Activists who fought hard to remove two Confederate statues in Memphis celebrated a major victory Wednesday night. Jefferson Davis and Nathan Bedford Forrest monuments were taken down overnight in Fourth Bluff Park and Health Sciences Park in front of a chanting crowd of civil rights advocates and onlookers. The historical move, one activist said, was the culmination of months of protest work that put pressure on elected officials.
“This is thousands of people who came together to put names on petitions, to donate money and time … to get arrested, to get people out of jail … so here we are today as the year draws to a close seeing justice and righteousness happen,” Tami Sawyer, a leader of grassroots activism group #TakeEmDown901, said. “It means that can be possible for any of us on any of these issues as we continue to fight for equality and equity in Memphis.
The Forrest statue, installed in 1904, represented racism to a lot of residents, the Commercial Appeal reported. Forrest was a pre-war slave trader and the first Grand Wizard of the Ku Klux Klan — a group he later renounced. Davis, the president of the Confederate states, was a slave owner and is viewed as a White supremacist. Both statues were placed in undisclosed storage locations after Wednesday’s removal.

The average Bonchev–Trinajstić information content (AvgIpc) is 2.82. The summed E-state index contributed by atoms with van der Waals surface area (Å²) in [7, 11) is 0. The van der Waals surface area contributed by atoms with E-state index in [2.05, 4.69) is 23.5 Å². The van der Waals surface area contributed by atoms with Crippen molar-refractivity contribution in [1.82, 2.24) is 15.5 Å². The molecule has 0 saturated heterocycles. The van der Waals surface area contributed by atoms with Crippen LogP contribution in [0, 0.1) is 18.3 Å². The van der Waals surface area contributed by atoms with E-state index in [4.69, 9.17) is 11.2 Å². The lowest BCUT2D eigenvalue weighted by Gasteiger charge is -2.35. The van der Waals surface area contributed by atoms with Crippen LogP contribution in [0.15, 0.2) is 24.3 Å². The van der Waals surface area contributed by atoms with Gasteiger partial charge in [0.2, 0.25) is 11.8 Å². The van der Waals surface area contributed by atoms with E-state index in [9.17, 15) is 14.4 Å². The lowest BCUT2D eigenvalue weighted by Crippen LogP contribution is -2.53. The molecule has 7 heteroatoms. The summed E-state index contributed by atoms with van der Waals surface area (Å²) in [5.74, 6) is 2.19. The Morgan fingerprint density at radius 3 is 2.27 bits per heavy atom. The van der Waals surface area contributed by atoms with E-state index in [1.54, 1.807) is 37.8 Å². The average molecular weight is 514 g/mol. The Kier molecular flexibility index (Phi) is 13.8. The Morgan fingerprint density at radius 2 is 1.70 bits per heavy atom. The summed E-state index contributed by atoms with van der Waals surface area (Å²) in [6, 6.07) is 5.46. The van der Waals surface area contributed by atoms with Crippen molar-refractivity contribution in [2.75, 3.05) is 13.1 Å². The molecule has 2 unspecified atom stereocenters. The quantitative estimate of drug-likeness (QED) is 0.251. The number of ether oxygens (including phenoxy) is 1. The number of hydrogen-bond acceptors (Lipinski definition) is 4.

The removal was greenlit after the parks that housed both statues were sold by the city of Memphis for $1,000 each to a nonprofit, Greenspace Inc, which had the legal power to take down the monuments, Chief Legal Officer Bruce McMullen said. City officials had been battling for several months against the state’s red tape to keep the statues up even in the face of public opposition. Leaders had discussed the statue’s relocation and moving Forrest’s remains, which are buried under the monument, NBC News reported.
“I commend [Memphis] Mayor [Jim] Strickland and the City Council for finding a way to legally remove statues from an era that is not representative of Memphis today and have remained an affront to most of the citizens of Memphis,” U.S. Rep. Steve Cohen, a Democrat from Memphis, stated. “As we approach the 50th anniversary of the assassination of Dr. Martin Luther King, it’s important that these relics of the Confederacy and defenders of slavery don’t continue to be displayed in prominent places in our city.” Tennessee state Rep. Raumesh Akbari said she hopes the state legislature will respect Memphis’ decision. “Each city needs to be able to do what’s best for themselves,” she said.
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